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-   Bricks, Masonry and Concrete (http://www.houserepairtalk.com/f17/)
-   -   Concrete Stair Repair, Re-attach broken piece (http://www.houserepairtalk.com/f17/concrete-stair-repair-re-attach-broken-piece-16290/)

shawn2000 07-21-2013 11:03 PM

Concrete Stair Repair, Re-attach broken piece
 
Hello, I am the owner of an Arts and Crafts home built in 1908. My question today is with regard to a problem with a small set of stairs. As you can see in the photos, there is a chunk of the bottom stair that has been broken out. What I am looking for is advice on how to attempt to re-attach this piece. I do not know wish to have the stairs removed and re-formed, as it would require the removal of the cobblestone retaining wall attached to it.

As you can see, I have the entire piece. And the piece will sit in place, although, I cannot get it flush. Maybe I have to chip a little off of the back?
http://img.photobucket.com/albums/v2...ps9bff7836.jpg

I can completely remove it.
http://img.photobucket.com/albums/v2...psd91c21ca.jpg

A couple more for perspective.
http://img.photobucket.com/albums/v2...ps53514ebf.jpg

http://img.photobucket.com/albums/v2...ps9d6336de.jpg

nealtw 07-22-2013 06:56 AM

two part epoxy comes to mind but some one that has used it would be better to advize you.

Chris 07-22-2013 07:24 AM

I am also thinking a two parts epoxy, either that or a thinset type tile adhesive may work but the exopy will push it out less. You may need to chip so parts away to get it to fit back in but it came out of there so it should line back up.

shawn2000 07-22-2013 11:55 AM

I think I am going to have to remove some from the stair, as it will not fit back in perfectly, it sits slightly proud. I believe the reason for the break is a crack in the sidewalk that runs up to the break (tree root I am sure). If I chip some away, the stair is probably the better place as it may not break so easily.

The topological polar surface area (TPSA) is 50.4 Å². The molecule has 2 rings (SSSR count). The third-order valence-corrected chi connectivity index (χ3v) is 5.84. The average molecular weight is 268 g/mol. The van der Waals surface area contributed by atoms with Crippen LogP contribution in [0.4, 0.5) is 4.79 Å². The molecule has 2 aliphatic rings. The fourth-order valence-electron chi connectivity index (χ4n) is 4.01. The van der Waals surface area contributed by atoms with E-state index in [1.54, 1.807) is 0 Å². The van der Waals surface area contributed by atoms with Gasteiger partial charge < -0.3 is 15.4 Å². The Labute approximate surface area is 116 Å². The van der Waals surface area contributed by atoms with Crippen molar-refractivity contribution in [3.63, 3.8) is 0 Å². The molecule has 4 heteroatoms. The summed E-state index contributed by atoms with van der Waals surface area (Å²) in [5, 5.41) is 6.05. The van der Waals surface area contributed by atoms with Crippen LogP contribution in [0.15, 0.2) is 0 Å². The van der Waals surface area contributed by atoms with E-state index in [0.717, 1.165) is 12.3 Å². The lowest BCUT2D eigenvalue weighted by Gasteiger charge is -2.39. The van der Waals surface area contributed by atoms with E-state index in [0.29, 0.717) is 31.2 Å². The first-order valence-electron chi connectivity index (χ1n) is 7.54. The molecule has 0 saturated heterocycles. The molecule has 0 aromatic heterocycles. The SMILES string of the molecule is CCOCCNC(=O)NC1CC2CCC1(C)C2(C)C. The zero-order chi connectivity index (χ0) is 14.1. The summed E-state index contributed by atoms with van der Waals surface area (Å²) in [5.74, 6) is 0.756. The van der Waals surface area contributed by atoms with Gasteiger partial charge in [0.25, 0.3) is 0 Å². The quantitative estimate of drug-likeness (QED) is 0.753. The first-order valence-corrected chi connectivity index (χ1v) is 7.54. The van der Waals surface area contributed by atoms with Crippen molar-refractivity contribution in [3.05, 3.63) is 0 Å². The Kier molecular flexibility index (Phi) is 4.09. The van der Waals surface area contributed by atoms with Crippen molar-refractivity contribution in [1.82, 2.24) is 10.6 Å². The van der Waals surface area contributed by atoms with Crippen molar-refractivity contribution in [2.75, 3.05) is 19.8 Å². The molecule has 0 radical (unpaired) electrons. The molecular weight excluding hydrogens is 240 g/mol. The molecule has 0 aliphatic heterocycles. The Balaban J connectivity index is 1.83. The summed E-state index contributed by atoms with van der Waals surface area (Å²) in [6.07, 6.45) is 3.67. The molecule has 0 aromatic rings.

nealtw 07-22-2013 06:38 PM

Or get your hands on a diamond grinder. And welcome to the site.

bud16415 07-23-2013 06:13 AM

The method I would use would be to cast a new corner in place after drilling and inserting a few pins into the old stuff from below and from the sides.

If you want to replace the old piece and I can see why you might to match the ageing etc. I don’t think you will have much luck in just bonding it back in place. You also risk someone stepping on it and it breaking and them taking a spill. If you want to go the bonding method I believe you have to get the old material out and build a level / flat support surface for the piece to rest on then mortar that back in and or glue. With the slope surface I just see it getting loose again from water and freeze or the root and coming back off.

BridgeMan 07-28-2013 02:04 AM

I've successfully repaired several similar broken concrete steps, although none as old as yours, and probably several hundred concrete bridge abutment and pier corners. The trick is to first remove (by careful grinding) any high spots in the exposed base concrete. It's best not to try to remove material from the underside of the broken-off piece, as you may fracture it. A small masonry wheel will work just fine, and is a lot less expensive than a diamond grinder someone suggested. Make sure all of the base concrete is clean, tight and sound--anything that sounds hollow when you drag a hammer over it has to be removed by judicious use of a geologist's pick. You want to remove as little material as possible, otherwise you may wind up with an epoxy layer more than a half inch thick (not good). Sand blasting is the best treatment for ensuring good bond of the epoxy, but a vigorous wire brushing can be just as effective for such a small area. Give the area (both the base and chunk to be glued down) a good scrubbing with water and a stiff bristle brush, then either blow it dry with oil-free compressed air or just let it air dry.

Go to a masonry supply place, and pick up a small kit of low modulus, high viscosity epoxy (sometimes referred to as a gel, most of them are a light gray color when mixed). Thoroughly mix the 2 components, and apply a thin layer on both surfaces to be bonded. Press the piece into place, making sure some of the gel is squeezed out along the entire bonding surface--you don't want any voids that can collect water and freeze, causing the patch to break free in the winter. Work a little powdered Portland cement and graphite dust into the visible bonding surfaces after you've scraped away all excess epoxy, which will make the epoxy blend in better with the color of the adjacent concrete once it cures.


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